Special Operations Command Is Now Seeking A High-Speed VTOL Aircraft
The special ops folks want something that is far faster than the CV-22 and even leapfrogs the next generation of high-speed rotorcraft technology.
New details have emerged of U.S. Special Operations Command’s interest in a new High-Speed Vertical Take-Off and Landing, or HSVTOL, aircraft concept. Air Force Colonel Ken Kuebler, the command's Program Executive Officer for Fixed Wing, confirmed that the command is looking at multiple options to meet this general requirement, which could ultimately lead to a replacement for the Air Force’s CV-22B Osprey tiltrotor aircraft, among others.
“We're really looking at the next generation of high-speed vertical takeoff and landing,” Colonel Kuebler told a media roundtable yesterday as part of the 2021 Special Operations Forces Industry Conference (SOFIC). “I am interested in a lot of and even all of what industry has to offer.”
“As you can imagine, making that capability into reality is technically hard, especially when we start talking about what might high speed be,” Kuebler added. "So, if industry has an idea, whether it’s from the engine to the platform itself, I would tell you, we’re interested in hearing about, learning about it, seeing what can be done.”
Among the relevant concepts already being tracked by Special Operations Command (SOCOM) is a Bell HSVTOL design, Colonel Kuebler also confirmed. Last month, Bell received a $950,000 contract from the Air Force Research Laboratory (AFRL) to research this concept, but few other details have been provided.
As part of these emerging requirements, the U.S. Air Force, Special Operations Command (SOCOM), and the AFWERX technology incubator have also teamed up to explore the potential for HSVTOL aircraft. The aim of this AFWERX “challenge” is to gain ideas on new platforms that would combine high performance with helicopter-like characteristics and offer “optimal agility in austere environments," according to AFWERX. This organization was established to help foster innovation and accelerate the development and acquisition of novel technologies and uses these kinds of challenges to rapidly crowdsource proposals from business, academia, and the government and hopefully lead to innovations.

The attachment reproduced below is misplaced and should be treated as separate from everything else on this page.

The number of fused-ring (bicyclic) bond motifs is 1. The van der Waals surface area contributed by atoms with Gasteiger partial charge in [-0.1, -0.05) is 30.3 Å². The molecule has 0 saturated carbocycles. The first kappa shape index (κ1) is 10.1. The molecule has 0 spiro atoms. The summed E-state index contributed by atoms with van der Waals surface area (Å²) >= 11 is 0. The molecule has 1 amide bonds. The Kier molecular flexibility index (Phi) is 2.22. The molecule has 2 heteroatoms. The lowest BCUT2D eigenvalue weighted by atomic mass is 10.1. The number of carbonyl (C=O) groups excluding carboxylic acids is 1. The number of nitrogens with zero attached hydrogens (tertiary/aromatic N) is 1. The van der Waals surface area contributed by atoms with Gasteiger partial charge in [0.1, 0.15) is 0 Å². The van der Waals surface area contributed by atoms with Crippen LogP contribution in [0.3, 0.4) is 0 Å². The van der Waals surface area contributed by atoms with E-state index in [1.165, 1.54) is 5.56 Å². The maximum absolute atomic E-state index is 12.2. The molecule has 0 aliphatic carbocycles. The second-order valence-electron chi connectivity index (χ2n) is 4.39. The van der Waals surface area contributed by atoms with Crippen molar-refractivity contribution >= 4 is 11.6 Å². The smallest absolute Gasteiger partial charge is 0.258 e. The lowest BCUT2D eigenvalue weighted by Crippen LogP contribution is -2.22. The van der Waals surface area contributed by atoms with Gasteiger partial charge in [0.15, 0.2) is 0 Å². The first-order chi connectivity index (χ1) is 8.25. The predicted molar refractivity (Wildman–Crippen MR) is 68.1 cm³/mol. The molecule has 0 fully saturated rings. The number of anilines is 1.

Paralleling what Colonel Kuebler is looking for, the Air Force and Special Operations Command (SOCOM) are “seeking groundbreaking ideas that will further strengthen operational effectiveness and efficiency in contested, resource-constrained, and runway-independent settings,” said Reid Melville, Chief Innovation Officer, AFRL Transformational Capabilities Office, in regards to the AFWERX challenge.
AFWERX says its near-term aim is to produce an HSVTOL “conceptual framework” that will assess the right balance of speed, range, survivability, payload, size, and flexibility for a potential aircraft platform. It’s a big ask, especially considering that the resulting aircraft would be expected to undertake a range of missions for both the Air Force and SOCOM.
According to Colonel Kuebel, the AFWERX HSVTOL Concept Challenge is one component of SOCOM’s wider efforts in the field. “We are tracking several different items, whether it’s through DARPA, the labs [including AFRL], AFWERX, to look at a whole host of different technologies and different approaches. A lot of it’s focusing on the engine capability and being able to deliver both the vertical takeoff and then really how you transition that to high speed.”
For some time now, Air Force Special Operations Command (AFSOC) is known to have be looking for a high-speed successor to its current CV-22B tiltrotor, which are used for extended-range infiltration, exfiltration and resupply missions for special operations forces (SOF). The Osprey can fly at a maximum of 280 knots.
Last September, Lieutenant General James Slife, the current commander of AFSOC, told Flight Global that he anticipated the CV-22B replacement would likely be “a generation beyond current tiltrotor technology.” With the desire for a major advance in performance, the future platform would probably be very different in concept to the Osprey, he added. Most likely, it would also be quite different to the aircraft being developed under the Army’s Future Long Range Assault program, or FLRAA, which are not considerably faster than the CV-22B, and certainly far from the “jet speed” envisaged by Lieutenant General Slife.
With the requirement for a CV-22 replacement in mind, it is not surprising that the “critical mission profiles” outlined by AFWERX are infiltration and exfiltration of SOF and equipment, personnel recovery, aeromedical evacuation, and tactical mobility.